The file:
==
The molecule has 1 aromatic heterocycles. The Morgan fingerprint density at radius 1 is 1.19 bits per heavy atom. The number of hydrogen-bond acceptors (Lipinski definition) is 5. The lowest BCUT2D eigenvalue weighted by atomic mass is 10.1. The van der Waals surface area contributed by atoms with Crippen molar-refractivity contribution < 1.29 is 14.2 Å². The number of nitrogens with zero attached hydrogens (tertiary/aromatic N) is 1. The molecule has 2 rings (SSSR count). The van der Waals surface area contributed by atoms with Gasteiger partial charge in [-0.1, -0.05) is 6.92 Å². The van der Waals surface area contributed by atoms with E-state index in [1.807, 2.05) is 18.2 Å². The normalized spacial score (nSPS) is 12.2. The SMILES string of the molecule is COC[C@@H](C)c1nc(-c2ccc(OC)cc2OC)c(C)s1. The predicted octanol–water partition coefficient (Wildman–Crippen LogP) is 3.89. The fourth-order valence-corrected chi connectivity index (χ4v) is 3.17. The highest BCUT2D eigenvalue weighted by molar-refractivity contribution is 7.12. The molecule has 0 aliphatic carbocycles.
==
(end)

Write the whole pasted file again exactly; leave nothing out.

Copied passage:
The molecule has 1 aromatic heterocycles. The Morgan fingerprint density at radius 1 is 1.19 bits per heavy atom. The number of hydrogen-bond acceptors (Lipinski definition) is 5. The lowest BCUT2D eigenvalue weighted by atomic mass is 10.1. The van der Waals surface area contributed by atoms with Crippen molar-refractivity contribution < 1.29 is 14.2 Å². The number of nitrogens with zero attached hydrogens (tertiary/aromatic N) is 1. The molecule has 2 rings (SSSR count). The van der Waals surface area contributed by atoms with Gasteiger partial charge in [-0.1, -0.05) is 6.92 Å². The van der Waals surface area contributed by atoms with E-state index in [1.807, 2.05) is 18.2 Å². The normalized spacial score (nSPS) is 12.2. The SMILES string of the molecule is COC[C@@H](C)c1nc(-c2ccc(OC)cc2OC)c(C)s1. The predicted octanol–water partition coefficient (Wildman–Crippen LogP) is 3.89. The fourth-order valence-corrected chi connectivity index (χ4v) is 3.17. The highest BCUT2D eigenvalue weighted by molar-refractivity contribution is 7.12. The molecule has 0 aliphatic carbocycles.